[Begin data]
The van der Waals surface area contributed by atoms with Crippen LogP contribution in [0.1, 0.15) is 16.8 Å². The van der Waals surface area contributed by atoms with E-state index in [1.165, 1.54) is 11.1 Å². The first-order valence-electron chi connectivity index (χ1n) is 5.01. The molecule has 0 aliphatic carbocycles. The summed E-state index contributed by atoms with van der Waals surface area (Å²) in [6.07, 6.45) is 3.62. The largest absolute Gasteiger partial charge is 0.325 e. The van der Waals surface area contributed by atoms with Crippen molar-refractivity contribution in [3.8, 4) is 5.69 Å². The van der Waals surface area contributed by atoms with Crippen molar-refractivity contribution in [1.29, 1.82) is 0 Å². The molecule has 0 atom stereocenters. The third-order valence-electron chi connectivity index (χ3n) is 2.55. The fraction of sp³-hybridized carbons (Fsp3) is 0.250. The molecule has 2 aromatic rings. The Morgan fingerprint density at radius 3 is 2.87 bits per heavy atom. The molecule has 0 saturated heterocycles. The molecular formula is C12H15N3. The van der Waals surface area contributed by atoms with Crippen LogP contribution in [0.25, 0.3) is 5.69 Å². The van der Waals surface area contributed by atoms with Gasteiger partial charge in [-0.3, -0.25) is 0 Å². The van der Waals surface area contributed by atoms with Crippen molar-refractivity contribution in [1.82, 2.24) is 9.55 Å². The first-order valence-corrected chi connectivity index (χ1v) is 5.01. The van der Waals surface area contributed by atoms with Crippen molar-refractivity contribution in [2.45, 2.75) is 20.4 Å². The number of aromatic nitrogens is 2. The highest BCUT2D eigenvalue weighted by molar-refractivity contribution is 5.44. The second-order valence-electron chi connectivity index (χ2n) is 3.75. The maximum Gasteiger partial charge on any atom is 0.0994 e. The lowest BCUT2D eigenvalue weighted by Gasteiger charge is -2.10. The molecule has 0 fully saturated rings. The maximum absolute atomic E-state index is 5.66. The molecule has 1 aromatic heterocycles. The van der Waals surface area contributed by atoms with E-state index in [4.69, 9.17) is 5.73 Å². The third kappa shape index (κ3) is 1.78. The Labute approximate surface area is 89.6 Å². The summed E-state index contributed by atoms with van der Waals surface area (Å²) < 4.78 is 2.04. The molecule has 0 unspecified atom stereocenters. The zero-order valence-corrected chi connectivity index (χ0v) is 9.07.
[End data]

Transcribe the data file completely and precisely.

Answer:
The van der Waals surface area contributed by atoms with Crippen LogP contribution in [0.1, 0.15) is 16.8 Å². The van der Waals surface area contributed by atoms with E-state index in [1.165, 1.54) is 11.1 Å². The first-order valence-electron chi connectivity index (χ1n) is 5.01. The molecule has 0 aliphatic carbocycles. The summed E-state index contributed by atoms with van der Waals surface area (Å²) in [6.07, 6.45) is 3.62. The largest absolute Gasteiger partial charge is 0.325 e. The van der Waals surface area contributed by atoms with Crippen molar-refractivity contribution in [3.8, 4) is 5.69 Å². The van der Waals surface area contributed by atoms with Crippen molar-refractivity contribution in [1.29, 1.82) is 0 Å². The molecule has 0 atom stereocenters. The third-order valence-electron chi connectivity index (χ3n) is 2.55. The fraction of sp³-hybridized carbons (Fsp3) is 0.250. The molecule has 2 aromatic rings. The Morgan fingerprint density at radius 3 is 2.87 bits per heavy atom. The molecule has 0 saturated heterocycles. The molecular formula is C12H15N3. The van der Waals surface area contributed by atoms with Crippen LogP contribution in [0.25, 0.3) is 5.69 Å². The van der Waals surface area contributed by atoms with Gasteiger partial charge in [-0.3, -0.25) is 0 Å². The van der Waals surface area contributed by atoms with Crippen molar-refractivity contribution in [1.82, 2.24) is 9.55 Å². The first-order valence-corrected chi connectivity index (χ1v) is 5.01. The van der Waals surface area contributed by atoms with Crippen molar-refractivity contribution in [2.45, 2.75) is 20.4 Å². The number of aromatic nitrogens is 2. The highest BCUT2D eigenvalue weighted by molar-refractivity contribution is 5.44. The second-order valence-electron chi connectivity index (χ2n) is 3.75. The maximum Gasteiger partial charge on any atom is 0.0994 e. The lowest BCUT2D eigenvalue weighted by Gasteiger charge is -2.10. The molecule has 0 fully saturated rings. The maximum absolute atomic E-state index is 5.66. The molecule has 1 aromatic heterocycles. The van der Waals surface area contributed by atoms with E-state index in [4.69, 9.17) is 5.73 Å². The third kappa shape index (κ3) is 1.78. The Labute approximate surface area is 89.6 Å². The summed E-state index contributed by atoms with van der Waals surface area (Å²) < 4.78 is 2.04. The molecule has 0 unspecified atom stereocenters. The zero-order valence-corrected chi connectivity index (χ0v) is 9.07.